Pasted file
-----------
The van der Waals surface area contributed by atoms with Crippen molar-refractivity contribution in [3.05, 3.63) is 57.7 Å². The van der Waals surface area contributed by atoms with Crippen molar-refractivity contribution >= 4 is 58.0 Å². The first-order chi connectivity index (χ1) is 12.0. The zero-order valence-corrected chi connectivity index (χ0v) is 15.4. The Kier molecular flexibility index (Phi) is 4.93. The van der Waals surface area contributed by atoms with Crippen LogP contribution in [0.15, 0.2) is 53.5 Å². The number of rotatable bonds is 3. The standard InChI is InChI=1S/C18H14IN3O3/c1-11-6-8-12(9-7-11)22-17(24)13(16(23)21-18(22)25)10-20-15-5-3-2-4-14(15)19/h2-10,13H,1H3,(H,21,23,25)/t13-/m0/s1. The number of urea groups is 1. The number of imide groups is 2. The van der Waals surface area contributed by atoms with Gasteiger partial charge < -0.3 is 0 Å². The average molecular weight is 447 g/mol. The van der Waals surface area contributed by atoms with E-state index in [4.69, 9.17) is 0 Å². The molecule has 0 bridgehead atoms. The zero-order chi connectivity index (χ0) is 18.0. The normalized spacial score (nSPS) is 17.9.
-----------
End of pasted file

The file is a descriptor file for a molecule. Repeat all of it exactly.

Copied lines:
The van der Waals surface area contributed by atoms with Crippen molar-refractivity contribution in [3.05, 3.63) is 57.7 Å². The van der Waals surface area contributed by atoms with Crippen molar-refractivity contribution >= 4 is 58.0 Å². The first-order chi connectivity index (χ1) is 12.0. The zero-order valence-corrected chi connectivity index (χ0v) is 15.4. The Kier molecular flexibility index (Phi) is 4.93. The van der Waals surface area contributed by atoms with Crippen LogP contribution in [0.15, 0.2) is 53.5 Å². The number of rotatable bonds is 3. The standard InChI is InChI=1S/C18H14IN3O3/c1-11-6-8-12(9-7-11)22-17(24)13(16(23)21-18(22)25)10-20-15-5-3-2-4-14(15)19/h2-10,13H,1H3,(H,21,23,25)/t13-/m0/s1. The number of urea groups is 1. The number of imide groups is 2. The van der Waals surface area contributed by atoms with Gasteiger partial charge < -0.3 is 0 Å². The average molecular weight is 447 g/mol. The van der Waals surface area contributed by atoms with E-state index in [4.69, 9.17) is 0 Å². The molecule has 0 bridgehead atoms. The zero-order chi connectivity index (χ0) is 18.0. The normalized spacial score (nSPS) is 17.9.